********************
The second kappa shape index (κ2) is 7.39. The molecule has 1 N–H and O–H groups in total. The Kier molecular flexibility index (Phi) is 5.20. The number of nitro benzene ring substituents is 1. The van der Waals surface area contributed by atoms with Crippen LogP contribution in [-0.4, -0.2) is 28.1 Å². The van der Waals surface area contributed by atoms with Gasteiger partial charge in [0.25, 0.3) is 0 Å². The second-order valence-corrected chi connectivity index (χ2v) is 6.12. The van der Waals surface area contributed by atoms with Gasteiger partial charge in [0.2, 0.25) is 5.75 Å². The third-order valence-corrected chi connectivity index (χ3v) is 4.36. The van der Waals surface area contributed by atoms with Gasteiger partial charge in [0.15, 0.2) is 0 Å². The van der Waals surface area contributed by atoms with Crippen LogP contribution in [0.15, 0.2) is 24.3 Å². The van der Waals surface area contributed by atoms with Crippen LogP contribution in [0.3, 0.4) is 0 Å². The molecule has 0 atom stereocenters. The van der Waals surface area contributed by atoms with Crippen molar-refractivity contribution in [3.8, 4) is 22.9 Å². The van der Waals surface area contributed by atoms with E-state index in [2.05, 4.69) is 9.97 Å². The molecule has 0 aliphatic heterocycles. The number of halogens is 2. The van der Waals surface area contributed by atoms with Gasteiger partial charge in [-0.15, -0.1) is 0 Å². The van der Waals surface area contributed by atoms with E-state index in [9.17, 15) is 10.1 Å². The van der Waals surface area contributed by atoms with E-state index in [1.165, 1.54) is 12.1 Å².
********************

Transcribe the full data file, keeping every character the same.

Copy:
The second kappa shape index (κ2) is 7.39. The molecule has 1 N–H and O–H groups in total. The Kier molecular flexibility index (Phi) is 5.20. The number of nitro benzene ring substituents is 1. The van der Waals surface area contributed by atoms with Crippen LogP contribution in [-0.4, -0.2) is 28.1 Å². The van der Waals surface area contributed by atoms with Gasteiger partial charge in [0.25, 0.3) is 0 Å². The second-order valence-corrected chi connectivity index (χ2v) is 6.12. The van der Waals surface area contributed by atoms with Gasteiger partial charge in [0.2, 0.25) is 5.75 Å². The third-order valence-corrected chi connectivity index (χ3v) is 4.36. The van der Waals surface area contributed by atoms with Gasteiger partial charge in [0.15, 0.2) is 0 Å². The van der Waals surface area contributed by atoms with Crippen LogP contribution in [0.15, 0.2) is 24.3 Å². The van der Waals surface area contributed by atoms with Crippen LogP contribution in [0.3, 0.4) is 0 Å². The molecule has 0 atom stereocenters. The van der Waals surface area contributed by atoms with Crippen molar-refractivity contribution in [3.8, 4) is 22.9 Å². The van der Waals surface area contributed by atoms with E-state index in [2.05, 4.69) is 9.97 Å². The molecule has 0 aliphatic heterocycles. The number of halogens is 2. The van der Waals surface area contributed by atoms with Gasteiger partial charge in [-0.15, -0.1) is 0 Å². The van der Waals surface area contributed by atoms with E-state index in [9.17, 15) is 10.1 Å². The van der Waals surface area contributed by atoms with E-state index in [1.165, 1.54) is 12.1 Å².